Lake Vyrnwy is man-made, with the dam that created it
completed in 1888. The village of Llanwddyn was submerged by the lake.
In dry summers, if the water level drops far enough, the ruins of the
old village reappear.
Birds that breed in and around the lake
include goosanders, common sandpipers, great crested grebes and
mallards. In the winter months, small numbers of teals, pochards and
tufted ducks can be seen, and nonbreeding cormorants are present all
year. Since World War II, 44% of the heather moorland has been lost in
the Berwyn Mountains, mainly to forestry and agriculture.
Despite this, these mountains, of which Lake Vyrnwy is a part, have the
largest remaining area of heather moorland in Wales. Because of this
loss, many of the birds that rely on heather moorland for breeding have
become scarce in Wales. These species include red grouse, merlin, hen
harrier and black grouse. Much of the reserve management here is aimed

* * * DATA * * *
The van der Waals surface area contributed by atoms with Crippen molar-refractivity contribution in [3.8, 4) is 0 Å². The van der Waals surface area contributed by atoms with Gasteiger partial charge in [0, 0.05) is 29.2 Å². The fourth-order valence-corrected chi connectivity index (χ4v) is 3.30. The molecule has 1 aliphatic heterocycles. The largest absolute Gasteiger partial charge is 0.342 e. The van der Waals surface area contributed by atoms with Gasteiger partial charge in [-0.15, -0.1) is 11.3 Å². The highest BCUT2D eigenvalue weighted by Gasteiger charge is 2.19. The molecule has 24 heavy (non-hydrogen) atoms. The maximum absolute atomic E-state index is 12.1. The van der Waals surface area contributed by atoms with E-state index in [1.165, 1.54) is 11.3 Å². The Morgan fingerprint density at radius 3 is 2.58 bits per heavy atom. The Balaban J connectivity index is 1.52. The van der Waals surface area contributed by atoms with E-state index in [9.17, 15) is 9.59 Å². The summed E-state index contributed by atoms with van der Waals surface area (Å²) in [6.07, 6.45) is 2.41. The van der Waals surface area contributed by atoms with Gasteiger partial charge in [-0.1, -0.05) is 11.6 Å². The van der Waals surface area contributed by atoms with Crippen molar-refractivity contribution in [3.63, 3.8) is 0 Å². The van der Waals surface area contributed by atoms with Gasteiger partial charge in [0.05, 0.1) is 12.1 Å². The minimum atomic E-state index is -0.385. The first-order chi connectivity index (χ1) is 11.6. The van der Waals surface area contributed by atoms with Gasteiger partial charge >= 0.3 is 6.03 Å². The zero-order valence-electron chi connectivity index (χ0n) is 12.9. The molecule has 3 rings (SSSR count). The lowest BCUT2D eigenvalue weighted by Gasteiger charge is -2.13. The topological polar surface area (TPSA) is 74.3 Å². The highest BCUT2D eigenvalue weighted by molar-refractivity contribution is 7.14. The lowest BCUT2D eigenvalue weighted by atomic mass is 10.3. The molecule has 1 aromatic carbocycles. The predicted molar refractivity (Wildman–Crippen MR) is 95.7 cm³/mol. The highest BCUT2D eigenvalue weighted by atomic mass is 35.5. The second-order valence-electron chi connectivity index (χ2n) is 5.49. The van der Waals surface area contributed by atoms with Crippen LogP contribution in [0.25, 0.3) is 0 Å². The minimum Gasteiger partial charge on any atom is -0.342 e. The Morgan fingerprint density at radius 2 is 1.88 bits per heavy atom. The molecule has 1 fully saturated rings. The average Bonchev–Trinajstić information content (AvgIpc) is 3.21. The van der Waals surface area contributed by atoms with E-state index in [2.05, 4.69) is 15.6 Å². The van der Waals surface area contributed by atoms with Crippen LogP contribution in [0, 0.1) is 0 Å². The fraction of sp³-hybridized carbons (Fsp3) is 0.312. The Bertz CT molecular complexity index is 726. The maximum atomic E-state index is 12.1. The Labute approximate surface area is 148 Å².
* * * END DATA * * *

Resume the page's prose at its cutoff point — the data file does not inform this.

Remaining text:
at improving the heather to encourage these and other moorland species.
A lot of work was carried out on the reserve in the
1980s to ensure the survival of existing woodlands and to create
approximately 80 hectares (200 acres) of new woodlands.
birds that benefit from this work include pied flycatchers, redstarts,
wood warblers, great spotted woodpeckers, nuthatches and tawny owls. A
huge variety of flowering plants, mosses, ferns, fungi, lichens and
insects are associated with oak woodland. The exquisite purple
hairstreak butterflies of the woodland canopy can sometimes be seen from
the Garrison Hide.
The 2000 hectares (5000 acres) of commercial
forestry around the lake has created an additional habitat which is
exploited by several species of bird, such as the tiny goldcrest and the
widespread coal tit.
Some of the more unusual species seen in
the forest include goshawk, crossbill, siskin, buzzard, raven and
sometimes nightjar. Several species of orchid, including heath spotted
and greater butterfly orchids, may be found. Some of the damp rough
pastures are important breeding areas for butterflies such as the small
pearl-bordered fritillary. Damp pasture is also important for curlews
and snipe, while whinchats and tree pipits can be found on the drier
Review Lake Vyrnwy Nature Reserve.